Having narrated five different renditions of The Innkeeper over the last seven years, Toler began studying his revised 15-plus-page script in late May. Often recognized by strangers nearly everywhere he goes throughout St. Augustine, Toler said he appreciates the importance of his Christian witness both on and off stage.
“It reminds me a lot that I may be the only Jesus that they see,” he said. “We preach the entire time we’re up there [on stage] but it doesn’t sound like preaching.”
And when Hurricane Matthew left a swath of destruction across the barrier island south of Jacksonville, Toler said, there was never a doubt that the church’s Christmas musical would still happen.
“The message is way too important,” he said. “Sometimes God sends us challenges to find out how really committed we are to Him.”
Since Hurricane Matthew’s onslaught in mid-October, church volunteers have helped about 130 families, more than half of whom aren’t members of Anastasia Baptist, with recovery efforts.
For about a week after the storm, dozens of church volunteers provided hundreds of hot meals prepared in the church’s kitchen and delivered donations of clothes, canned food and bottled water. Anastasia Baptist’s multi-campus church sustained minor damage on its Island campus when a tree fell on the roof of the church’s missions & evangelism office.
Southern Baptist Disaster Relief volunteers from around the state as well as Alabama have also helped repair flood and wind-ravaged homes.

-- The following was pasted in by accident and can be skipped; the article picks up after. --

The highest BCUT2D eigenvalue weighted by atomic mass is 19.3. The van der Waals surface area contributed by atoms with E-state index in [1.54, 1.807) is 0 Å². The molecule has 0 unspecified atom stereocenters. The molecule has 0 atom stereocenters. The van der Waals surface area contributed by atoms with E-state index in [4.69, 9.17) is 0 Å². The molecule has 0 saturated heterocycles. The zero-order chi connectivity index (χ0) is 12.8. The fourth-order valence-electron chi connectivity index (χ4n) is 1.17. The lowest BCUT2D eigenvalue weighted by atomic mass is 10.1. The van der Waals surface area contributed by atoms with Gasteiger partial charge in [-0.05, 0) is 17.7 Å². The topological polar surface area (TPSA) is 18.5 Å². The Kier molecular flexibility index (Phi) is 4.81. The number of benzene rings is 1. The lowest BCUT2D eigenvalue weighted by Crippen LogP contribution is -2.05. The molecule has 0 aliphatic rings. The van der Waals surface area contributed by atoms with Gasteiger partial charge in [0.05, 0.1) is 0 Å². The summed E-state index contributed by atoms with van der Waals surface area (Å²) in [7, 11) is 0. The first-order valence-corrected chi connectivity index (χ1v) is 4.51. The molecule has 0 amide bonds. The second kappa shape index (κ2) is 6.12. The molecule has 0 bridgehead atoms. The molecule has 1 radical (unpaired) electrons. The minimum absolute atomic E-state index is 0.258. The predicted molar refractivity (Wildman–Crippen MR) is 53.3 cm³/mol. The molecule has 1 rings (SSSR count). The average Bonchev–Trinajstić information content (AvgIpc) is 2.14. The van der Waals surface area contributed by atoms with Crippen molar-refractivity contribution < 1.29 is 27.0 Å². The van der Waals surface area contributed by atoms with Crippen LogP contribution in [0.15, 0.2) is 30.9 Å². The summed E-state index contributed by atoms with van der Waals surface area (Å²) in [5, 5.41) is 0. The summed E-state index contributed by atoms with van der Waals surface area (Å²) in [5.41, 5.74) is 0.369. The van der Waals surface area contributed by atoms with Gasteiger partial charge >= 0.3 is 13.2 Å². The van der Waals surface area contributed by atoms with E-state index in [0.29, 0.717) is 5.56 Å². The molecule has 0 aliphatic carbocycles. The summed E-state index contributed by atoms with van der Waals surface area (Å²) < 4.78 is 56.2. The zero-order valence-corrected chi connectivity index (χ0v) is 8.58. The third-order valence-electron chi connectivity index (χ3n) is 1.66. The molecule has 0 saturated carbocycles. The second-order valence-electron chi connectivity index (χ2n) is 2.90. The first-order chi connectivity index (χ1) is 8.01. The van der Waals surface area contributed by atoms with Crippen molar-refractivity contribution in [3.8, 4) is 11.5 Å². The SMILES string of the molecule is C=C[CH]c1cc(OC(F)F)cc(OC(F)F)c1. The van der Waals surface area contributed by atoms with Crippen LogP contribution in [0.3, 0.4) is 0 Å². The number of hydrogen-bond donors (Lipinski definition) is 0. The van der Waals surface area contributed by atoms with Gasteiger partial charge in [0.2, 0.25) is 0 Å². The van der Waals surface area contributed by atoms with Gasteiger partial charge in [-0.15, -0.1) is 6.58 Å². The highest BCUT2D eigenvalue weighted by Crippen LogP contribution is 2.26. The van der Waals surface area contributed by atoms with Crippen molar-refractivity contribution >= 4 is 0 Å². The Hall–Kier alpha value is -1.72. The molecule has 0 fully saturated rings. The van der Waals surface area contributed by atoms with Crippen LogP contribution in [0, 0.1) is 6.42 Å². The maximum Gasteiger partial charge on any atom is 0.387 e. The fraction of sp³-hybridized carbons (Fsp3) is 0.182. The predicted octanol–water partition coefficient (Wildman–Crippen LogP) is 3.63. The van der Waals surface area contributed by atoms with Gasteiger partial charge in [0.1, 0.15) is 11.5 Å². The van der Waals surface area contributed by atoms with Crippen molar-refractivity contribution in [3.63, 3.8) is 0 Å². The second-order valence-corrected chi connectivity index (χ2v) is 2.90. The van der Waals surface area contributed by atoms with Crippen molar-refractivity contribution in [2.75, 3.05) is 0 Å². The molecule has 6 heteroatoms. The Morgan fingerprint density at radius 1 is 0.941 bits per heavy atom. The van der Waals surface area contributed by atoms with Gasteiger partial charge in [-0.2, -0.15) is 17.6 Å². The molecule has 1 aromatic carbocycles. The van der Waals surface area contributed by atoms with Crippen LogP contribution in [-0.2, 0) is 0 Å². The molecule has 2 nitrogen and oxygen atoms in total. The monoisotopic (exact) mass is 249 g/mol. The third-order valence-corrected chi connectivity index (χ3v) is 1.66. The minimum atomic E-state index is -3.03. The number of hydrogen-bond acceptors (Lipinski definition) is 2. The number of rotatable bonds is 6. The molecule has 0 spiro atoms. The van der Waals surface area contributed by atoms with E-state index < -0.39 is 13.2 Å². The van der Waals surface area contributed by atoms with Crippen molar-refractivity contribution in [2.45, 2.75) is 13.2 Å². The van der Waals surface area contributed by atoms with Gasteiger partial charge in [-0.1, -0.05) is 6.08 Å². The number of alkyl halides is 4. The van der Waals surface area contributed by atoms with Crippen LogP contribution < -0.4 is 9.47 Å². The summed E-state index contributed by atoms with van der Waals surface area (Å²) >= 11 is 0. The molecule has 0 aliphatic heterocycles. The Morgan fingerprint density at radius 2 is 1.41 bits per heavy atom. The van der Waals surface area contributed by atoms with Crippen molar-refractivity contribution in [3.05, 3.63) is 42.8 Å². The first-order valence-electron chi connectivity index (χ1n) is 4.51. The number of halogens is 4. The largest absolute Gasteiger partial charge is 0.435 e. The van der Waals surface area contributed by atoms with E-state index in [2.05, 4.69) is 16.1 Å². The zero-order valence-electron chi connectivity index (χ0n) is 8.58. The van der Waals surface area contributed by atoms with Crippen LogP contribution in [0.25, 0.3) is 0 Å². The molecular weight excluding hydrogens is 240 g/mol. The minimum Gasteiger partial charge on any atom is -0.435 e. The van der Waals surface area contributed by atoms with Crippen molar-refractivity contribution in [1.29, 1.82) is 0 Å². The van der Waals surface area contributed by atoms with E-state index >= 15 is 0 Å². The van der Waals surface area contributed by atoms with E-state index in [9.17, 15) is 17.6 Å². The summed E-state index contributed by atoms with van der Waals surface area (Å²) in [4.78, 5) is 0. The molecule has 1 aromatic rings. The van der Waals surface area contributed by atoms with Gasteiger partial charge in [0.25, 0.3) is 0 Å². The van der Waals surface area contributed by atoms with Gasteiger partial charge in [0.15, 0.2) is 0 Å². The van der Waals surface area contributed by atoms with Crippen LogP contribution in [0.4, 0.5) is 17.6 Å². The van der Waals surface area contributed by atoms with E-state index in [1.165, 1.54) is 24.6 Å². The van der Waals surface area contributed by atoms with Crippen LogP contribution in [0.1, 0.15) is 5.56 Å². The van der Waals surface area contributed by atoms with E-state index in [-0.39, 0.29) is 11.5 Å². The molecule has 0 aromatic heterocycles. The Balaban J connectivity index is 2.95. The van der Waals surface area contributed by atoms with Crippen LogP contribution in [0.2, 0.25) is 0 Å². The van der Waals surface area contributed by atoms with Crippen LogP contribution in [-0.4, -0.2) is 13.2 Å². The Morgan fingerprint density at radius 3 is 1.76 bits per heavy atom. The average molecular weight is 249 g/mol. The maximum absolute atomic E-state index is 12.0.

“There are going to be hurting people for weeks and months to come,” said Neill Robins, coordinator of the church’s storm recovery outreach efforts. “It’s like a war zone on some parts of the island.”
Meanwhile, about 1,500 people attended the church’s Christmas musical on Dec. 2 and 4 in the Christian Life Center on the Island campus, though the outdoor Bethlehem Village had to be scaled back because church volunteers have been focused on storm recovery outreach efforts.
Back on stage, Arnold said the opportunity to pray alongside his mother and 11- and 14-year-old daughters after dropping to his knees while carrying a cross during the musical scene portraying Christ’s crucifixion was life imitating art at its best.
“It’s a pretty realistic depiction of what my family has done for me,” Arnold said. “I’m looking forward to knowing that people will come to Christ because of what we’ve done.”
(EDITOR’S NOTE – Lee Weeks is a writer based in the Atlanta area.)
12/30/2016 10:10:01 AM
December 29 2016 by
Tom Strode, Baptist Press
Lee Weeks, Baptist Press | with 0 comments
Southern Baptist leaders welcomed the North Carolina legislature’s refusal to repeal its hotly debated restroom privacy law.
The state Senate defeated in a 32-16 vote Dec. 21 a proposal to rescind the Public Facilities Privacy and Security Act, the controversial bill known as H.B. 2 that requires individuals in government buildings to use the restrooms of the sex on their birth certificates rather than of their gender identity. The House of Representatives took no action during a day-long special session.
The special session came in response to the Charlotte City Council’s Dec. 19 vote to overturn its ordinance that prompted the enactment of H.B. 2, which invalidated the action by the legislative body of the state’s largest city. The council vote – and a second vote for the ordinance’s full repeal Wednesday – occurred with the expectation that the General Assembly would repeal H.B. 2.
The legislature failed to find agreement on a repeal measure, however, leaving the Republican majority in the legislature trading charges with Governor-elect Roy Cooper, Democratic legislators and the Democrat-controlled Charlotte council.
Southern Baptist leaders expressed their belief the General Assembly acted properly to protect citizens.
Russell Moore, president of the Ethics & Religious Liberty Commission (ERLC), said he was glad to see “a common-sense approach that protects individuals as well as conscience” kept in place.